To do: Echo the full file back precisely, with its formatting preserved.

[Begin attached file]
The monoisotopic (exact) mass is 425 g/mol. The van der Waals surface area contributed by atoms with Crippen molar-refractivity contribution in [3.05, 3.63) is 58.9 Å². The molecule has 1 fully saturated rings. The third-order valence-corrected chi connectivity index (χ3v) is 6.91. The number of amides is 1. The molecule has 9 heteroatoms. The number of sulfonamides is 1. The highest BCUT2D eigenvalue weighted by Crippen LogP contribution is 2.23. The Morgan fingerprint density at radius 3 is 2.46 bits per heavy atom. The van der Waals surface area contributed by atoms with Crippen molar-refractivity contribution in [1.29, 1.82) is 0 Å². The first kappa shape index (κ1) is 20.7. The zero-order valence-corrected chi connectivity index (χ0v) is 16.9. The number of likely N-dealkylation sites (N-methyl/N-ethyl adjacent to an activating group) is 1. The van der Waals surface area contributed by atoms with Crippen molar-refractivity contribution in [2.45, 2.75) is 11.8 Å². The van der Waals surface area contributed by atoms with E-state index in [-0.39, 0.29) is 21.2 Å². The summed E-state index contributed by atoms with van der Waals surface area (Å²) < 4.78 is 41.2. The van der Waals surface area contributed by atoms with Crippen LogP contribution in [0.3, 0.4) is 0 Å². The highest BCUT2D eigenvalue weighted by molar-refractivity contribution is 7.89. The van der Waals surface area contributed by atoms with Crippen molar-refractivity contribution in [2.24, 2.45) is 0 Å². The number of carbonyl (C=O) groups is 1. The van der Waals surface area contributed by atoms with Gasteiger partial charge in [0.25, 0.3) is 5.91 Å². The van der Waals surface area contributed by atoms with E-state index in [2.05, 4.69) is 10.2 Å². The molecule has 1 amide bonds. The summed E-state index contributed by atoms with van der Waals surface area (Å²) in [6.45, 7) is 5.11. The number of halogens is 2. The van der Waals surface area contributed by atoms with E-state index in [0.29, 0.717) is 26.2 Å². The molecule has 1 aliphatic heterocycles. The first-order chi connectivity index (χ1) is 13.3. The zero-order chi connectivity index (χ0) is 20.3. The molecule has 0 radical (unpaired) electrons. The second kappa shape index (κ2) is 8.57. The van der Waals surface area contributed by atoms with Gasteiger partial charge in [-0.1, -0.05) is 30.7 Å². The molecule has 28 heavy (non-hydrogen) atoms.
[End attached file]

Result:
The monoisotopic (exact) mass is 425 g/mol. The van der Waals surface area contributed by atoms with Crippen molar-refractivity contribution in [3.05, 3.63) is 58.9 Å². The molecule has 1 fully saturated rings. The third-order valence-corrected chi connectivity index (χ3v) is 6.91. The number of amides is 1. The molecule has 9 heteroatoms. The number of sulfonamides is 1. The highest BCUT2D eigenvalue weighted by Crippen LogP contribution is 2.23. The Morgan fingerprint density at radius 3 is 2.46 bits per heavy atom. The van der Waals surface area contributed by atoms with Crippen molar-refractivity contribution in [1.29, 1.82) is 0 Å². The first kappa shape index (κ1) is 20.7. The zero-order valence-corrected chi connectivity index (χ0v) is 16.9. The number of likely N-dealkylation sites (N-methyl/N-ethyl adjacent to an activating group) is 1. The van der Waals surface area contributed by atoms with Crippen molar-refractivity contribution in [2.45, 2.75) is 11.8 Å². The van der Waals surface area contributed by atoms with E-state index in [-0.39, 0.29) is 21.2 Å². The summed E-state index contributed by atoms with van der Waals surface area (Å²) < 4.78 is 41.2. The van der Waals surface area contributed by atoms with Crippen LogP contribution in [0.3, 0.4) is 0 Å². The highest BCUT2D eigenvalue weighted by molar-refractivity contribution is 7.89. The van der Waals surface area contributed by atoms with Crippen molar-refractivity contribution in [2.24, 2.45) is 0 Å². The number of carbonyl (C=O) groups is 1. The van der Waals surface area contributed by atoms with Gasteiger partial charge in [0.25, 0.3) is 5.91 Å². The van der Waals surface area contributed by atoms with E-state index in [2.05, 4.69) is 10.2 Å². The molecule has 1 amide bonds. The summed E-state index contributed by atoms with van der Waals surface area (Å²) in [6.45, 7) is 5.11. The number of halogens is 2. The van der Waals surface area contributed by atoms with E-state index in [0.29, 0.717) is 26.2 Å². The molecule has 1 aliphatic heterocycles. The first-order chi connectivity index (χ1) is 13.3. The zero-order chi connectivity index (χ0) is 20.3. The molecule has 0 radical (unpaired) electrons. The second kappa shape index (κ2) is 8.57. The van der Waals surface area contributed by atoms with Gasteiger partial charge in [-0.1, -0.05) is 30.7 Å². The molecule has 28 heavy (non-hydrogen) atoms.